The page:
Shadings of Procol Harum : Rock music: Singer Gary Brooker says he's optimistic about the future of the band, which plays Irvine tonight, despite personnel changes, disasters and disappointments.


Procol Harum, which plays tonight at Irvine Meadows, has always been an anomaly. When screaming, guitar-driven rock began to dominate the music scene in the late '60s, these Brits rose to prominence with "A Whiter Shade of Pale," an organ-driven largo ballad adapted from Bach. While many songwriters of the day espoused the virtues of peace, free love and social revolution, Procol Harum sang of disease, slow death and rotting corpses.

But if the music was usually against the grain and unusually morbid, it also was consistently intelligent, intriguing and unique. Many consider such Procol releases as "A Salty Dog," "Home" and "Broken Barricades" to be among the finest albums of the '60s and '70s, and such singles as "Whiter Shade," "Whiskey Train," "Conquistador" and "Simple Sister" are still played on classic-rock radio.

Creative exhaustion, personnel changes and a string of commercial failures caused Procol Harum to disband in 1977. Its members went their separate ways until the late '80s, when they started thinking about getting together again.

"There was a bit of a lull in what was going on in rock music," pianist/singer Gary Brooker recalled during a recent phone interview. "We began thinking, 'Hang on--there's a space for Procol amongst all this, a space for melodic tunes.' "

Another catalyst, Brooker said, was that drummer B.J. Wilson was in the hospital suffering from a massive drug overdose, and it was hoped that the prospect of a reunion might improve his will to recover. But Wilson died in 1990 after three years in a vegetative state.

"We sent him the demo tapes we were making with a horrible drum machine on it because he hated that sort of thing," Brooker said. "But sadly, he'd suffered catastrophic damage which was never going to right itself." After Wilson's death, Brooker, lyricist Keith Reid, organist Matthew Fisher (who had left in 1969) and guitarist Robin Trower (who quit in 1971) forged ahead, recording "The Prodigal Stranger" in 1991 for the Zoo Entertainment label with support from a new group of sidemen.

But the album was an artistic and commercial disaster, an uninspired attempt to play it safe that lacked the idiosyncratic sound and vision of the band's glory days.

The material was bland, corporate rock, with lightweight synthesizer washes all but replacing the piano/organ attack that had been the group's hallmark. Precious little space was given to Trower's buzzing guitar licks, and Reid's lyrics, which once had come off like Edgar Allan Poe on hallucinogens, now were meaningless, feel-good twaddle. The album's only redeeming quality: Brooker's still muscular, soulful vocals.

Despite its glaring shortcomings, Brooker has defended "The Prodigal Stranger" and expressed surprise that it didn't fare better. But on the phone, he also hinted at a belief that Zoo (which since has dropped the band from its roster) had been responsible for "Stranger's" homogenized sound.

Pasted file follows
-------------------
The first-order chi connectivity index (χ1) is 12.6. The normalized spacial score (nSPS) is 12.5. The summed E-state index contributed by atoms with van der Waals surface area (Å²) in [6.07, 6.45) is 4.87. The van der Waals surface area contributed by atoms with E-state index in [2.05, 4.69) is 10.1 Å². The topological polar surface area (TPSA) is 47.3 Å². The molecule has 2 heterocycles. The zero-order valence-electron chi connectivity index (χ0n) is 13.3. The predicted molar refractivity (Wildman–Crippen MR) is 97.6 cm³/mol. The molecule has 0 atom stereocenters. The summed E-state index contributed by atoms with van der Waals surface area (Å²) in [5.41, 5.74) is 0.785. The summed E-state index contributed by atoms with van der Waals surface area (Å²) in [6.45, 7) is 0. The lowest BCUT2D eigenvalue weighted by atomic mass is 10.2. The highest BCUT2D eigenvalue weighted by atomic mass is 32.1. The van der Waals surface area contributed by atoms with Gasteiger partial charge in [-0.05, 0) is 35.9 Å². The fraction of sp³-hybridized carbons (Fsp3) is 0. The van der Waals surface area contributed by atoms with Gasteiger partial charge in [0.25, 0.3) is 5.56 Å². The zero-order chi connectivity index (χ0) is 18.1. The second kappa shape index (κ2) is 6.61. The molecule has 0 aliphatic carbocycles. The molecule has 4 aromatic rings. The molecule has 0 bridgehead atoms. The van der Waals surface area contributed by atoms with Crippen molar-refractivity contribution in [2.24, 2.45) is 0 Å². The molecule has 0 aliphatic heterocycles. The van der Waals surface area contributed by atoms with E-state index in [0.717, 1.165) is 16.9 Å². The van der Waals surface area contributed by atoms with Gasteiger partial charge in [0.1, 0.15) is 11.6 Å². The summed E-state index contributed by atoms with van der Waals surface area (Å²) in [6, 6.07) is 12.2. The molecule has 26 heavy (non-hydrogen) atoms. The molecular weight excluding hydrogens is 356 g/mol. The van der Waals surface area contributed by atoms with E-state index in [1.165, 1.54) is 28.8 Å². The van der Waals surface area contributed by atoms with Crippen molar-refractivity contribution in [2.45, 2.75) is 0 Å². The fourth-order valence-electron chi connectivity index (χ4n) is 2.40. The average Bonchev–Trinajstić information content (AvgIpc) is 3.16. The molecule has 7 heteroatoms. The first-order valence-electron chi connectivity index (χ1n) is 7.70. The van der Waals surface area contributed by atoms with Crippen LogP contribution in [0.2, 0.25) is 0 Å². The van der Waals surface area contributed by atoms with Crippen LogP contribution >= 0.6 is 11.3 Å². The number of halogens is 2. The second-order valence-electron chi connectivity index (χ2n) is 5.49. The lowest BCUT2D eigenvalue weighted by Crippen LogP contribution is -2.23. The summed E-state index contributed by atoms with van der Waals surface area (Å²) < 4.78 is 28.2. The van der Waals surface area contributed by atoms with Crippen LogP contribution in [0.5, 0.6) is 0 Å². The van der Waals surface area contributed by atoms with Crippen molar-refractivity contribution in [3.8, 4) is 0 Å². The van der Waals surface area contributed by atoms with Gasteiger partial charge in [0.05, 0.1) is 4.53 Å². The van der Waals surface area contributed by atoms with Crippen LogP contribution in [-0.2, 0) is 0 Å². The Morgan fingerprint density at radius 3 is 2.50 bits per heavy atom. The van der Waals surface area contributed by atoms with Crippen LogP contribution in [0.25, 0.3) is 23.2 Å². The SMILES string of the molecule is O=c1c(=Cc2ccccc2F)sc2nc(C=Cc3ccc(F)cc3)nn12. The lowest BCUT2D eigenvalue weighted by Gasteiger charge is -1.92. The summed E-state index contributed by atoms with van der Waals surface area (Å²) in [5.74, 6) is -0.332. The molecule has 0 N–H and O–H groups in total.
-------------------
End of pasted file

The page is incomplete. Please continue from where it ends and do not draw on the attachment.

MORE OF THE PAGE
"We felt we'd done a good work there," he said. "Looking back, it's easy to reflect on things and see what we'd done wrong, but I think we were with a record company which made some wrong choices on the songs.

' "Prodigal Stranger' was an album in which to say, 'Here we are; we're still alive; we can do what we want to do.' It's the first album of another series, really--at least it is in our view. Procol Harum has always made a lot of mistakes in the past, but we've always tried to make each album different than the one before. Even if we were successful, we never tried to repeat a formula. It was a difficult album to make because it was like, 'Hang on, we're Procol Harum; what does that mean to anyone out there now?' "


The reunion was also difficult on a personal level. Brooker expressed disappointment and perhaps a little anger that Trower, who has enjoyed a successful post-Procol career, didn't stay on to tour with the band.

"There were two separate experiences," Brooker said. "One was a happy one and one a not-so-happy one. Rob Trower, although he played on some of the record, wasn't really interested in coming out on the road, whereas the opposite was true of Matthew Fisher. You can't force people to do things. I saw Rob in 1991, but before that I hadn't seen him since 1971 despite the fact that we went to school together, started in music together. It's never really been more than a musical relationship. We never cross paths."

Trower told The Times in an interview last spring that there wasn't enough room for his playing in Procol Harum to keep him happy or interested.

In any case, Brooker, winding up a tour he feels has gone exceedingly well, remains enthusiastic about Procol Harum's future.

"I think we're sitting in the lap of the gods," he said. "I think we've got a lot to offer, and no one in this group is ever going to stop playing. We've been performing for many thousands of people every night, and the response has been fantastic. So with the band and the fans, there's no problems."

* Procol Harum opens for Jethro Tull tonight at 8 at Irvine Meadows, 8808 Irvine Center Drive, Irvine. Tickets: $27.25, $22.25, $17.25. (714) 855-4515.

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